Writing Research Problems and Questions
Although a common definition of a research problem is that it is a statement that asks what relationship exists between two or more variables, most research problems are more complex than this definition implies. The research problem should be a broad statement that covers the several more specific research questions to be investigated, perhaps by using terms that stand for several variables. One way to state the problem, which can help you determine the independent and dependent variables, is as follows (italics indicate that you fill in the appropriate name for the variable or group of variables).
If your study is randomized experimental or strong quasi-experimental, you could phrase the problem as follows:
The research problem is to investigate the presumed effect of (put independent variable 1 or group of variables here), (independent variable 2, if any, here), and (independent variable 3, if any), on (dependent variable 1, here) and (dependent variable 2, if any) in (population).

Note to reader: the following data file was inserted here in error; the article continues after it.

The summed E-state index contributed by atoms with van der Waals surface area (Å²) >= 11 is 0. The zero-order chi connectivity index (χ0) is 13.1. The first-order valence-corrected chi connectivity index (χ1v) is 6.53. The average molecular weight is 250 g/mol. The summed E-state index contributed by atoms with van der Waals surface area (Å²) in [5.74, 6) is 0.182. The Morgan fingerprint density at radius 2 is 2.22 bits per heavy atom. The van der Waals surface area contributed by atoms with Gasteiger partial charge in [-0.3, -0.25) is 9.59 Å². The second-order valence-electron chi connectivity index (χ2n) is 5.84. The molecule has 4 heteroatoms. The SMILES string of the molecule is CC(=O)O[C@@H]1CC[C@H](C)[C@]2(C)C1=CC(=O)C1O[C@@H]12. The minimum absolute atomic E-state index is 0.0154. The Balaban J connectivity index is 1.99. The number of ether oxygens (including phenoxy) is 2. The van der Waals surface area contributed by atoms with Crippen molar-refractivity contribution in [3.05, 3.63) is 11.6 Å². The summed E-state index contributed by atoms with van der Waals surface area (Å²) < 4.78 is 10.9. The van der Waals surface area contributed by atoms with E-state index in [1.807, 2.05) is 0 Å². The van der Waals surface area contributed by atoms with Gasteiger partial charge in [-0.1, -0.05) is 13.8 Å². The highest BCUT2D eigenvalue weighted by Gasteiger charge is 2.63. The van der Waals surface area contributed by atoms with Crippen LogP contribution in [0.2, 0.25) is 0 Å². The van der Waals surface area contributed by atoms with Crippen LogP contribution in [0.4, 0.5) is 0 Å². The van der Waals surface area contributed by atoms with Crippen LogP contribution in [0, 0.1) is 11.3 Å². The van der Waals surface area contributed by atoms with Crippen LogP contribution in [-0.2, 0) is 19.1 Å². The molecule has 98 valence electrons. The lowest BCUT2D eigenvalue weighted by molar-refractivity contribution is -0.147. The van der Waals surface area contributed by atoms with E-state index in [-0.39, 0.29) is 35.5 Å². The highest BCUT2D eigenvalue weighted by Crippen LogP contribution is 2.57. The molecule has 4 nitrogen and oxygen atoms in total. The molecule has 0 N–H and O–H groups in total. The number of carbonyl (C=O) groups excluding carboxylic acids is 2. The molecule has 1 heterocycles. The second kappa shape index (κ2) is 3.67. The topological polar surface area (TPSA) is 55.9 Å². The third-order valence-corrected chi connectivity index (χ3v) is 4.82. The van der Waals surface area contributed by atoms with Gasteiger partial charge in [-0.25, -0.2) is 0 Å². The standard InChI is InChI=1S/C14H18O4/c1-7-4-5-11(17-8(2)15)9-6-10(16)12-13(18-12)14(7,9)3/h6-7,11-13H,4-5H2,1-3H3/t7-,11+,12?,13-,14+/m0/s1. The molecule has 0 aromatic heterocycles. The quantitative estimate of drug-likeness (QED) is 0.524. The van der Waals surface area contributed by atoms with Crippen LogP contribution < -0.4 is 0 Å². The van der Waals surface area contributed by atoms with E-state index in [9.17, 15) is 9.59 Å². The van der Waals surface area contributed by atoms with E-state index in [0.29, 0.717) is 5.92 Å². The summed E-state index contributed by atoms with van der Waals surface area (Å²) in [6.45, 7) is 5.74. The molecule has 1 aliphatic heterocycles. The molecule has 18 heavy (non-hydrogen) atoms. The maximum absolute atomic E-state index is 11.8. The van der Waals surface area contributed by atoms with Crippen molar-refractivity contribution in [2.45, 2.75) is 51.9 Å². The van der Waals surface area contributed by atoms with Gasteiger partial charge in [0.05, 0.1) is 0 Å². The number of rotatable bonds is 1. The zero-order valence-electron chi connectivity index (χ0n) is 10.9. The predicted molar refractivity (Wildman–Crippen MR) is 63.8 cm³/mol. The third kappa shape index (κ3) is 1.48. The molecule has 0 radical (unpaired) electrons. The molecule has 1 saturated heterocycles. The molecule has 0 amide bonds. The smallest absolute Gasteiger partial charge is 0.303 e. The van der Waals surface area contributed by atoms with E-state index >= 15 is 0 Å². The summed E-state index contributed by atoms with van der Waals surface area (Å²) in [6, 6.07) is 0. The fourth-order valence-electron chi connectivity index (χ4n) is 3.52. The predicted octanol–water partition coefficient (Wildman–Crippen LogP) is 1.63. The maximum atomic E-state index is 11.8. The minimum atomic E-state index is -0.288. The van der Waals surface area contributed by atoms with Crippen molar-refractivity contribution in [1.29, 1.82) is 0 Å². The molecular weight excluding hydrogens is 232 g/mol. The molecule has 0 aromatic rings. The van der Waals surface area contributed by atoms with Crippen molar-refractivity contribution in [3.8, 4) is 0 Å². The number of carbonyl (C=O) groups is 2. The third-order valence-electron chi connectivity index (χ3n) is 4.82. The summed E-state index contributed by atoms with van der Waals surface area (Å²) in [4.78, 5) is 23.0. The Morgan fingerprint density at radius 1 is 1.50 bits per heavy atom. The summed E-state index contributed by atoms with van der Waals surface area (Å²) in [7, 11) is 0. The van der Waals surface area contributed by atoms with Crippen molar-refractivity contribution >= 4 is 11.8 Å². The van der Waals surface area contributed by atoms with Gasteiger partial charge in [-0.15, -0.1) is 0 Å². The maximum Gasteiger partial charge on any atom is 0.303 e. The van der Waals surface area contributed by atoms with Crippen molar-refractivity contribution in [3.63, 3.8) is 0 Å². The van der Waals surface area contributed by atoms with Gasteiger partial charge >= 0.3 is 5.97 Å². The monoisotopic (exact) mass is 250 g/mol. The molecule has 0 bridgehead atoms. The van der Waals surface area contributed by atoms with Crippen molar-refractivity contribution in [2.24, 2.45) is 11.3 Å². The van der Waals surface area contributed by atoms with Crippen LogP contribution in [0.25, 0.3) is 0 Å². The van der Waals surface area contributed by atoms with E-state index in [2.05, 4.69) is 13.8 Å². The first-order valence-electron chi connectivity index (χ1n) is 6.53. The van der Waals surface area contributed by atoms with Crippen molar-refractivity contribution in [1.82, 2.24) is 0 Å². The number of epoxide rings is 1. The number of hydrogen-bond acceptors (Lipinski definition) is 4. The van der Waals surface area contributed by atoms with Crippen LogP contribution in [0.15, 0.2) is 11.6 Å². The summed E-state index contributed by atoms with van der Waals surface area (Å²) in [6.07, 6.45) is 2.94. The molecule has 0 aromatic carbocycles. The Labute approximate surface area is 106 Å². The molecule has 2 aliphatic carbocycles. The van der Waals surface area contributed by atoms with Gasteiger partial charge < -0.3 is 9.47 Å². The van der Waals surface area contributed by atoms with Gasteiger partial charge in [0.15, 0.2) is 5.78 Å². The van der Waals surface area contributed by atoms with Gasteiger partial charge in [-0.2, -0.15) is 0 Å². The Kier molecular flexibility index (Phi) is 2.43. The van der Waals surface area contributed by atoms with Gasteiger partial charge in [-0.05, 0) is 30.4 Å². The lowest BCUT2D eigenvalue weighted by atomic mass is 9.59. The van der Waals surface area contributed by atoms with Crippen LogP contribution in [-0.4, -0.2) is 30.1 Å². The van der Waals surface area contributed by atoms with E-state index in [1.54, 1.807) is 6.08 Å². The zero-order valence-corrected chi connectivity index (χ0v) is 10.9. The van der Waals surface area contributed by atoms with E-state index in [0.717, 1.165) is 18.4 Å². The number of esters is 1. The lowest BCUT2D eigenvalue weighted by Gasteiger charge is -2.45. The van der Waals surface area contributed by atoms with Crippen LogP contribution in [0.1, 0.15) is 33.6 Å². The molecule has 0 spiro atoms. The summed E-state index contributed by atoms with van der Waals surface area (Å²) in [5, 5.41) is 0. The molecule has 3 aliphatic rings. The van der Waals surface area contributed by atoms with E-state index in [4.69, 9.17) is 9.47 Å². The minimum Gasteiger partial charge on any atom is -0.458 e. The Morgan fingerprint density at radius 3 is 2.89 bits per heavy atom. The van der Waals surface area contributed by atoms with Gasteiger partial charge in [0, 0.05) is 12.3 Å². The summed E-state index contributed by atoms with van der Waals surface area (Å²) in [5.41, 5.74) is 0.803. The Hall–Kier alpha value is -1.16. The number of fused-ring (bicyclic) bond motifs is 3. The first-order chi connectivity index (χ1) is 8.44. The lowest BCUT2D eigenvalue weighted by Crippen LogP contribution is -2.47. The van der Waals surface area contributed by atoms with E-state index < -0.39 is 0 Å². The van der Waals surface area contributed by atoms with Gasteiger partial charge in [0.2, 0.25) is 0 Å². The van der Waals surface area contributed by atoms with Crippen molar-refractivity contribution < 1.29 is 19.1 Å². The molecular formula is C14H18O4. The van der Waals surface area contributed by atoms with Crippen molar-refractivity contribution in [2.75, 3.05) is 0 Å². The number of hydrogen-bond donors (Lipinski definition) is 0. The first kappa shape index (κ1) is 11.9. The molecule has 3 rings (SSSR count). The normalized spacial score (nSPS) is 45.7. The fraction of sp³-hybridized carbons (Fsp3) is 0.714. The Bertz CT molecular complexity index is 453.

Except in a totally descriptive study, there always must be at least one independent and one dependent variable. However, there can be, and often are, two or more of each variable. In the statement of the problem, in contrast to the research question or hypotheses, it is desirable to use broad descriptors for groups of similar variables. For example, demographics might cover four variables: gender, mother's education, father's education, and ethnicity. Spatial